Parts of an Apollo spacecraft, a Russian cosmonaut’s helmet and even a bottle of lunar WINE are tipped to fetch thousands of pounds at auction.
Award-winning space writer and lecturer Phill Parker, 71, is selling his vast collection of nearly 200 fascinating items.
They include a space helmet used and signed by Russian cosmonaut Alexsandr Yolkov during high altitude training ahead of his mission to Salyut 7 in 1985.
A bottle of ‘space white wine’ taken up by the cosmonauts is also being sold along with a replica moon boot signed by the Apollo-16 astronaut Charlie Duke.
Mr Parker, 71, from Newcastle-under-Lyme, Staffs., said: “As I approach my 72nd birthday, I believe it’s time to ensure my collection of historic spaceflight hardware items and paper documents will continue to be utilised to record the first golden age of space exploration by auctioning to interested parties.
“I’ve interviewed NASA spaceflight engineers at Cape Canaveral, Houston and Huntsville and met Russian, British and European cosmonauts and engineers.
“The space memorabilia I’ve amassed has come from many sources. For instance, Apollo computer hardware designer Eldon Hall, together with several engineers in Houston, was rebuilding an Apollo computer from spare parts in the late 1990s.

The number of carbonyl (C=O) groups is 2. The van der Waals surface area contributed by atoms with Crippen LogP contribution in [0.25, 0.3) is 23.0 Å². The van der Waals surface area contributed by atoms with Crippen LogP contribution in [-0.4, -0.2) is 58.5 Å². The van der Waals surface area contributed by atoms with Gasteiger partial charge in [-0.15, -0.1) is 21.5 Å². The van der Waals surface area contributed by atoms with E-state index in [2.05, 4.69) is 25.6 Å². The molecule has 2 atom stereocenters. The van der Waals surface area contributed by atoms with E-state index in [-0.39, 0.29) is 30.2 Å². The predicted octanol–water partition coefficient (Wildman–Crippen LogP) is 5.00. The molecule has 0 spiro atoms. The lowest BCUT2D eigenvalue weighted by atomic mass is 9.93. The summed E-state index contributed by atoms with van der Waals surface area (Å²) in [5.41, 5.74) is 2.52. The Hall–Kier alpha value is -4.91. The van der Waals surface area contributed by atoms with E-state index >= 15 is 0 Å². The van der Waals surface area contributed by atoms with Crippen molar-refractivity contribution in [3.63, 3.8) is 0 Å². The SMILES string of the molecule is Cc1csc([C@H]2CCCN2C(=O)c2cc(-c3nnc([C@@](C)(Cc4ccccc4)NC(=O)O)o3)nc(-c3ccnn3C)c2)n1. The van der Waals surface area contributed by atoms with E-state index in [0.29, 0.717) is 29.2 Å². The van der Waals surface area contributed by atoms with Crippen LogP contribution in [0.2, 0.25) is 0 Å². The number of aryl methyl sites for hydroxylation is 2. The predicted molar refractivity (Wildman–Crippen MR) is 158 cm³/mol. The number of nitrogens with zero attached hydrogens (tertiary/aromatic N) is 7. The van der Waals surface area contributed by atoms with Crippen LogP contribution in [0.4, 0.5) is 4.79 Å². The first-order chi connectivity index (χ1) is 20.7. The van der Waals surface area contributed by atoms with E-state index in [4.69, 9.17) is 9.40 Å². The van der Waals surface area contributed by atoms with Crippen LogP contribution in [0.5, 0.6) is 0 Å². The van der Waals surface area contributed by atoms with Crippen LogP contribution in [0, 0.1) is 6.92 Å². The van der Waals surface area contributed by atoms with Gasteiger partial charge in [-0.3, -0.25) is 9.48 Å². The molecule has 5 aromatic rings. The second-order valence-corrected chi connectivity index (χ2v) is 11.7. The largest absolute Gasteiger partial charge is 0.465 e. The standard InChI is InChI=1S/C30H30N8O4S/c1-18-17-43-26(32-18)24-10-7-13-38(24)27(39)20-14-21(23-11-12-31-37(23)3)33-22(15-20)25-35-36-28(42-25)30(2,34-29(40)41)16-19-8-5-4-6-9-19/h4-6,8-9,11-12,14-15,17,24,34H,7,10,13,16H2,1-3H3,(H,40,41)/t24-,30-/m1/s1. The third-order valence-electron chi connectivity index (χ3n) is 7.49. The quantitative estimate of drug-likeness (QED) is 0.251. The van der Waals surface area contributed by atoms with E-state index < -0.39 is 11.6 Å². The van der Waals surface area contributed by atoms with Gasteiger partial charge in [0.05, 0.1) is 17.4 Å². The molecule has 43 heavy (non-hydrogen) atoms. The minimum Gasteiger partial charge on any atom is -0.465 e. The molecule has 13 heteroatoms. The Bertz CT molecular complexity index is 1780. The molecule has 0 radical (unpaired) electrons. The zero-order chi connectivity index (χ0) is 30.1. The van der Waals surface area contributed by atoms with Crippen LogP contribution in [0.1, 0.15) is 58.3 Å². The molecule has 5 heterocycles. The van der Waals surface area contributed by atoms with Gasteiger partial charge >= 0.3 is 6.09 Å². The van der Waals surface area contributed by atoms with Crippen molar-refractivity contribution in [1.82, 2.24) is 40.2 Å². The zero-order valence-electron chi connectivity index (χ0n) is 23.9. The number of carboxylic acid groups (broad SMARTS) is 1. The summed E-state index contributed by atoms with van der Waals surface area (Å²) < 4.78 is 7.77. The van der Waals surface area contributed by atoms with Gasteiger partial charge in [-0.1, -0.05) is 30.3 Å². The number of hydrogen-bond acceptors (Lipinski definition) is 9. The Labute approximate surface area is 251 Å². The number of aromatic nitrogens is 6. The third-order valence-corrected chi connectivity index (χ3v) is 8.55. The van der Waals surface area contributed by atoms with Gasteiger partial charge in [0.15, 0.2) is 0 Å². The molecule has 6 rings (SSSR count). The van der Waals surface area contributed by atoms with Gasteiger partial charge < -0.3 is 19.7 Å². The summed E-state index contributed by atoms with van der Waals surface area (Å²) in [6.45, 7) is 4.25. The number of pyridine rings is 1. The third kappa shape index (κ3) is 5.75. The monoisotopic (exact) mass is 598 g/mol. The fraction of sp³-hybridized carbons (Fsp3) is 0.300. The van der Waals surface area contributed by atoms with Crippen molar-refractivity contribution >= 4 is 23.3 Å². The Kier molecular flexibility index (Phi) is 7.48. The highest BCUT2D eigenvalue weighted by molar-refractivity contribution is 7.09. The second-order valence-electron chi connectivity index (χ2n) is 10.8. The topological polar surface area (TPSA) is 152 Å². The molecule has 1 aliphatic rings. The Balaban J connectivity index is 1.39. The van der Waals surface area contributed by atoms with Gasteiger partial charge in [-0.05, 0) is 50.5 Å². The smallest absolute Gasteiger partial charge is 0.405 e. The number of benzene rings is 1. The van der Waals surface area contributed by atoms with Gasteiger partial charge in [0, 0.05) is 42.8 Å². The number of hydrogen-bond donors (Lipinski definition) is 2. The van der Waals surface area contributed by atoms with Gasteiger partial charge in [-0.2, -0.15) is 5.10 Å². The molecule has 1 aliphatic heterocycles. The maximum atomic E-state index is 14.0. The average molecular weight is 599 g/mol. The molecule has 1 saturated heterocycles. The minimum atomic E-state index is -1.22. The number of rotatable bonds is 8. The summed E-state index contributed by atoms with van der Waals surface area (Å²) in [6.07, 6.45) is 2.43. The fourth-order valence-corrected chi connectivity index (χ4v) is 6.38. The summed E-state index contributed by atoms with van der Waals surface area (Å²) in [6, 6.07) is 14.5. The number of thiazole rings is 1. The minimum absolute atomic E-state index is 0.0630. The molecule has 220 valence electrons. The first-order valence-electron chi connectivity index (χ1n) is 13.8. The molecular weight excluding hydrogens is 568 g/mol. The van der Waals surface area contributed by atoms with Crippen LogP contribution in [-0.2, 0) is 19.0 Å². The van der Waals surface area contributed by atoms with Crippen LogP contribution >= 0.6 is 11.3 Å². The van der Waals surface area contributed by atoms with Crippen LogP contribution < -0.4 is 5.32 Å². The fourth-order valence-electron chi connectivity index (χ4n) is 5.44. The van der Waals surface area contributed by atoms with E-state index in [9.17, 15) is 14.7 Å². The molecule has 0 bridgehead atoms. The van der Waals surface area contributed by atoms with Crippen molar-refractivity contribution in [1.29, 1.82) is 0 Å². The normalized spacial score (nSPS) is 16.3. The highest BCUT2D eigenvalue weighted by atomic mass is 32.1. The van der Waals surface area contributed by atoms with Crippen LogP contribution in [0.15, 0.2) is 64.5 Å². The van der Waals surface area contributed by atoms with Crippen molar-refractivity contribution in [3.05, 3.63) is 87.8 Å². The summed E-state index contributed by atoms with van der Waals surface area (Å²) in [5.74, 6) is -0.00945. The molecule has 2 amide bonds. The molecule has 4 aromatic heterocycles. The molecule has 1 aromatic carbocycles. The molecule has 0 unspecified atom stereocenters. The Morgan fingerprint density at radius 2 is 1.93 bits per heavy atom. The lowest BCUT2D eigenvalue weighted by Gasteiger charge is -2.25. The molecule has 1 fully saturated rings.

“The engineers read my Apollo computer article and contacted me.
“They offered me Apollo computer spare parts, like the rope and logic modules in this auction.
“Also, when I was researching the Apollo computer article, I contacted dozens of NASA and MIT software engineers and amassed documents about the computer. Some are in the sale.”
Among the incredible collection for sale is an Apollo spacecraft power sub assembly worth is expected to sell for £1,000; space shuttle cables for £160 and a test fired lunar module lander ascent stage and rocket valve going under the hammer for £2,000.
More bizarre items include a grapefruit and pineapple drink tube which is tipped to fetch up to £550; flown-in-space tomato seeds worth £70; and a MIR international spacesuit which is expected to sell for up to £300.
The collection also boasts autographs from America and Russian astronauts including Neil Armstrong, the first man on the Moon in 1969, and fellow Moon walker Buzz Aldrin.
The Phill Parker Collection of Space Exploration Memorabilia will go under the hammer at Derbyshire’s Hansons Auctioneers on September 3.
Auctioneer Charles Hanson said: “The world is fascinated by all things celestial and, thanks to Mr Parker’s passion for his subject and privileged position as a member of the press, his collection is astonishing.
“This man is held in such high esteem by the space fraternity, his articles are used by NASA on their Apollo History Project websites including one on the Apollo computers.
“In fact, Neil Armstrong wrote in a letter to Phill that he’d ‘learn a lot more about his [Apollo] computer after reading Phill’s article. Praise indeed.”